- Low value directory sites which have been created automatically
by robots. These sites contain extracts taken from search engines
Google can easily spot these sites.
- The building of link directories attached to web sites. They
are built with link partner extracting software and services. With
them you can upload directory structures directly into your site.
This way you can build up a massive number of link partners and
also identify link partners with high Page Rank values.
Of course, one can say that by doing this you can add to your visitors
experience as the directories make it easy for them to find similar
However this is an argument that Google most likely would disagree
Web sites using tactics like this are easy identifiable by Google.
The directory pages are composed of outgoing links which either
have the Title, Meta descriptor or other content directly taken
from the web pages they are linked to.
Google just have to look at the texts from the directories and
the text on the web pages for matching.
Using product or services for this purpose is risking you get banned
or at least being penalized by Google.
Will this happen? I think so!
I don't know! Anytime soon, next month,..next year! Nobody knows,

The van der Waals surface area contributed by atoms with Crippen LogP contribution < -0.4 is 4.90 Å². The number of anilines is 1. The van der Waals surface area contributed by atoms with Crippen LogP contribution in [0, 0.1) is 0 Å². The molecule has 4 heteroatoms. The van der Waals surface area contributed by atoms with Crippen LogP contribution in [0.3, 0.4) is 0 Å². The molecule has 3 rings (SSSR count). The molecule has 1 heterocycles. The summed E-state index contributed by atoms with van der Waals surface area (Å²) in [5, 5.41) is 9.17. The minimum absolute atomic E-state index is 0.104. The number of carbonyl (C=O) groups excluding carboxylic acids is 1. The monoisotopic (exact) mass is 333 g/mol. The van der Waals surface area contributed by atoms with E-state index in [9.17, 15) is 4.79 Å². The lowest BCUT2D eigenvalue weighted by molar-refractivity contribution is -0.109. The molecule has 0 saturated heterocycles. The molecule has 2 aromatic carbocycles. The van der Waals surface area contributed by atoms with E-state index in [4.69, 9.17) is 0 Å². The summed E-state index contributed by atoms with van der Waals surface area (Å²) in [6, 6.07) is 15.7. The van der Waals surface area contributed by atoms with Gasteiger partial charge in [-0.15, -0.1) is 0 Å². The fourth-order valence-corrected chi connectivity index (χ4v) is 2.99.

only Google can tell!
I think Google also will look into reciprocal linking as a whole.
Maybe they will start to identify pages with outgoing links on
them that link to other web sites and identify which links are coming
back from those domains.
What they like to see is spontaneous linking to your site from
web owners that regard you as a valuable resource to link to, without
you linking back. I believe that they will limit the impact of reciprocal
What can you do to improve your web traffic from Google without
violating its guidelines?
Build web sites that give value to your visitors. Make it into
a popular site, so that others want to link to your site. Build
niche information rich sites. Either as mini sites or as larger
information sites. Larger sites within a niche are given higher
popularity rating than smaller sites by Google.
If you do this your web site will not be affected next time Google
make a change. Unless of course your competitor drops out of Google,
then your traffic will get a boost.
About the Author
Per Strandberg is a
web marketer and software developer!Currently he operates a web
site for backup products and data security information!At (http://www.data-backup-and-storage.com)